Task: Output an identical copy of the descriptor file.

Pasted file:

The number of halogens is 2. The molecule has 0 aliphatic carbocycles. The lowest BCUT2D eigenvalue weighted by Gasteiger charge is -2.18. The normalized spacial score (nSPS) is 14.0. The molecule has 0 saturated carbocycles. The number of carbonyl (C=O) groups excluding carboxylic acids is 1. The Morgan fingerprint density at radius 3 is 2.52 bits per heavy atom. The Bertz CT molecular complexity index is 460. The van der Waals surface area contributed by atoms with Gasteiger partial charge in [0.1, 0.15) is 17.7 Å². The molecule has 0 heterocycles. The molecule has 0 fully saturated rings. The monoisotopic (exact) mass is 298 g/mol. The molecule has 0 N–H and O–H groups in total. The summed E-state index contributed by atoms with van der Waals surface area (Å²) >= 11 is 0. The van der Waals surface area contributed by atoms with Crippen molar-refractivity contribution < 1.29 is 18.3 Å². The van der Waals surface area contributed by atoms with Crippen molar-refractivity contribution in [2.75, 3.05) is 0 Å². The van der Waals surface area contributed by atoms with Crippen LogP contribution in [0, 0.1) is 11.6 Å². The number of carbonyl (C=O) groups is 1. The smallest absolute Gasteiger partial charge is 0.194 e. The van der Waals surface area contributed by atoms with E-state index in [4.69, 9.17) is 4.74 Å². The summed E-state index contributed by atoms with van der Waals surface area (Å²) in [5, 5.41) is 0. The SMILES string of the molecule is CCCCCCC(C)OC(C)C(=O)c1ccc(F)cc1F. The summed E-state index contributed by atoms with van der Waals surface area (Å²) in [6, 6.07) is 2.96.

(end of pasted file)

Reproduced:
The number of halogens is 2. The molecule has 0 aliphatic carbocycles. The lowest BCUT2D eigenvalue weighted by Gasteiger charge is -2.18. The normalized spacial score (nSPS) is 14.0. The molecule has 0 saturated carbocycles. The number of carbonyl (C=O) groups excluding carboxylic acids is 1. The Morgan fingerprint density at radius 3 is 2.52 bits per heavy atom. The Bertz CT molecular complexity index is 460. The van der Waals surface area contributed by atoms with Gasteiger partial charge in [0.1, 0.15) is 17.7 Å². The molecule has 0 heterocycles. The molecule has 0 fully saturated rings. The monoisotopic (exact) mass is 298 g/mol. The molecule has 0 N–H and O–H groups in total. The summed E-state index contributed by atoms with van der Waals surface area (Å²) >= 11 is 0. The van der Waals surface area contributed by atoms with Crippen molar-refractivity contribution < 1.29 is 18.3 Å². The van der Waals surface area contributed by atoms with Crippen molar-refractivity contribution in [2.75, 3.05) is 0 Å². The van der Waals surface area contributed by atoms with Crippen LogP contribution in [0, 0.1) is 11.6 Å². The number of carbonyl (C=O) groups is 1. The smallest absolute Gasteiger partial charge is 0.194 e. The van der Waals surface area contributed by atoms with E-state index in [4.69, 9.17) is 4.74 Å². The summed E-state index contributed by atoms with van der Waals surface area (Å²) in [5, 5.41) is 0. The SMILES string of the molecule is CCCCCCC(C)OC(C)C(=O)c1ccc(F)cc1F. The summed E-state index contributed by atoms with van der Waals surface area (Å²) in [6, 6.07) is 2.96.